Syngenta Food Donation at ASFMRA The winner of a $500 donation to her local food bank during the American Society of Farm Managers and Rural Appraisers annual meeting was Marcia Williams of McPherson, Kan. Any farm manager, rural appraiser and their guests could register for the prize presented by Syngenta.

Interestingly, Williams has served the McPherson County Food Bank for almost 25 years, she told the crowd. The food bank donation is part of the Syngenta Halex GT corn herbicide and "Weeding out Hunger" program.

Craig Abell, technical support representative, Syngenta, presented Williams with the award at ASFMRA's annual meeting.

"I was so excited to learn I had won this donation for my local food bank," said Williams. "It will go a long way to help us feed the hungry in our community as we have to buy more and more food to supplement donations."

The Weeding out Hunger, a hunger-relief campaign based on grower purchases of Halex GT corn herbicide, continues as Syngenta will donate a portion of product sales to Feeding America food banks in corn-growing communities across the United States. The herbicide sales aspect is part of a total Syngenta program celebrating the company's 10th anniversary. The goal is to feed 10,000 families in the United States.

Syngenta recently donated $100,000 to 78 food banks in 24 states as part of the Weeding out Hunger campaign and is continuing that program in 2011.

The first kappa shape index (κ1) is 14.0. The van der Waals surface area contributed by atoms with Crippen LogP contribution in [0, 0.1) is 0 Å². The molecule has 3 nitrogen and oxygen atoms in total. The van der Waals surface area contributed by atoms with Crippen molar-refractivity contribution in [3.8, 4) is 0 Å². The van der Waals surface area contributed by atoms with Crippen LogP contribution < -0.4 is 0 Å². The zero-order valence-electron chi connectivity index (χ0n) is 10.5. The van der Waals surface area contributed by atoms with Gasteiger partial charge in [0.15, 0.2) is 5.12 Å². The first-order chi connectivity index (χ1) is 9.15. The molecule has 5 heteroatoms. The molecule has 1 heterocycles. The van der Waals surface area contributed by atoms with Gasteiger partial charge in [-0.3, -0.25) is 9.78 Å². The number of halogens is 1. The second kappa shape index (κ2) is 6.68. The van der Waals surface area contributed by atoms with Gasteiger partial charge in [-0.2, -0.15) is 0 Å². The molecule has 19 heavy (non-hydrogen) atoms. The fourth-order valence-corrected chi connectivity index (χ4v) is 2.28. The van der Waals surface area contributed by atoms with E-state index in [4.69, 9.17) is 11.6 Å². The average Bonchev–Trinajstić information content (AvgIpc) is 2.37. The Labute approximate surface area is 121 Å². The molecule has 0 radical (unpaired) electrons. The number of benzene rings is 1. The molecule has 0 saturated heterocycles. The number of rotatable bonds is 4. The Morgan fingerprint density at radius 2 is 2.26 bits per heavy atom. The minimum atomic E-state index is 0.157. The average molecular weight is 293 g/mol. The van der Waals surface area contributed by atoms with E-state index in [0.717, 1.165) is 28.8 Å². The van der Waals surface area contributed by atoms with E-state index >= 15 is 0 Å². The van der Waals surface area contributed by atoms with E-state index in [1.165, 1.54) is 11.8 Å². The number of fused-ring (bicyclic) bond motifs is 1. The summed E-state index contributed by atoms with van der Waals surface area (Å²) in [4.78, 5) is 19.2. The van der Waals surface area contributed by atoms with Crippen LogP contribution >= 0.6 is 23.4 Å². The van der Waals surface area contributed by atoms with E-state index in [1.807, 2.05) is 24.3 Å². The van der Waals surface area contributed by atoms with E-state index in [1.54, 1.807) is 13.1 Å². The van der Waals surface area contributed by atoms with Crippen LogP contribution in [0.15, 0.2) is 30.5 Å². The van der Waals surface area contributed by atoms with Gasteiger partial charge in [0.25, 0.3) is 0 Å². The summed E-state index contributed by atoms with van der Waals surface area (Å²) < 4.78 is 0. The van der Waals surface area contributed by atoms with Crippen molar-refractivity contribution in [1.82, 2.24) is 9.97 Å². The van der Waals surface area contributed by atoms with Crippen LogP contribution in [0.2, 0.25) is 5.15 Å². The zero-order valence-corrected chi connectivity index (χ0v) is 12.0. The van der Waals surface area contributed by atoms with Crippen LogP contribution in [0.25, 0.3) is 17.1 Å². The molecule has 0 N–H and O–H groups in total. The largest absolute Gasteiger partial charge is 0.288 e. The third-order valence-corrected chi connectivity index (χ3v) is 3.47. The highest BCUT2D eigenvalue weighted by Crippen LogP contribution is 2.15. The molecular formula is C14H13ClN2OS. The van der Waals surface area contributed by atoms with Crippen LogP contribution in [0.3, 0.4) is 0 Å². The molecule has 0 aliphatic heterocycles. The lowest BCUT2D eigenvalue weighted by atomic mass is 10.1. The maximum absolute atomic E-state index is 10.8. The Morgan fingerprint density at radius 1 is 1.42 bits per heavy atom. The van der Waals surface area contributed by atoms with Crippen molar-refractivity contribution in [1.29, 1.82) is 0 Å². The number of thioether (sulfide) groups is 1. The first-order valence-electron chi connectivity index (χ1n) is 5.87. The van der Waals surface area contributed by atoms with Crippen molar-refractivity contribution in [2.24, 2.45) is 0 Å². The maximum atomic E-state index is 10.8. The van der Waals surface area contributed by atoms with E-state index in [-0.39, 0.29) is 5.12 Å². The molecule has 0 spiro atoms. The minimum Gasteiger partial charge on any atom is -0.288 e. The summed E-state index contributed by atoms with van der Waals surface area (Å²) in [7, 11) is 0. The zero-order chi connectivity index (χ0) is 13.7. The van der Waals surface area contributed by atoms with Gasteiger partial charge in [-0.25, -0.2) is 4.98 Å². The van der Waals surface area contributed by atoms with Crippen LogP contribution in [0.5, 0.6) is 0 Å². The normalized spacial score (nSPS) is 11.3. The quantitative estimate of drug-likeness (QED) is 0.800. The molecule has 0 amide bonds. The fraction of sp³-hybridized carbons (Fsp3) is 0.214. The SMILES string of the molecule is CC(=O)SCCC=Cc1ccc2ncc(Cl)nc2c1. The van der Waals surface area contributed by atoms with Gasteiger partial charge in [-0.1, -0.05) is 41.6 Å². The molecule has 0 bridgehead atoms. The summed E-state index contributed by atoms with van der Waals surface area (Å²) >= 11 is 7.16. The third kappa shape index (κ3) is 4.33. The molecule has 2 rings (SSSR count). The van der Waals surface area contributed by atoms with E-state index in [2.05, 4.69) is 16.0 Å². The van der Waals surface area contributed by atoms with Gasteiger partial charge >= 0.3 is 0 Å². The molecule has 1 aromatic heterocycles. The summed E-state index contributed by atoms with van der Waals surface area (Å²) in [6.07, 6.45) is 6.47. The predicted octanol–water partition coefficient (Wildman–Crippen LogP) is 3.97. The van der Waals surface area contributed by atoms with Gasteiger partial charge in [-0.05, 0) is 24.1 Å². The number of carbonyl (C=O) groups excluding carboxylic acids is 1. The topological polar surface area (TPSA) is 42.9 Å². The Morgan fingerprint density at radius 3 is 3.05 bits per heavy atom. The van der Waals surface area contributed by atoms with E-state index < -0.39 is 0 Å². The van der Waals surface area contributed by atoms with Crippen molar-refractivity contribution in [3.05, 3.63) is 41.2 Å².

The campaign total program is celebrating 10 years by feeding 10,000 families. "To commemorate our anniversary, and to give back to the communities where we work each day, Syngenta has established a domestic hunger relief program that will help feed 10,000 families," explained Jessica Adelman, vice president, corporate affairs, North America. For this endeavor, company business units are making financial donations to Feeding America on behalf of Syngenta. Employees can also make personal contributions through financial donations as well as food drives scheduled at various Syngenta locations.

"At Syngenta, we know a major challenge for the 21st century is feeding the world's growing population, while safeguarding our natural resources in the process," Adelman said. "To do this, we are helping farmers grow more from less — preserving land and water, and reducing the carbon footprint in agriculture so that we and future generations can enjoy food security."

Programs like these are a reminder of the meaning of the name Syngenta, derived from Greek and Latin origins: together with people, explained Adelman. Formed in 2000, from the merger of Novartis Agribusiness and Zeneca Agrochemicals, the Syngenta legacy actually dates back more than 250 years to 1758 when Johann Geigy founded the firm in Switzerland.

With the global population expected to increase to nine billion people by 2050, the world's grain production must double, according to forecasters.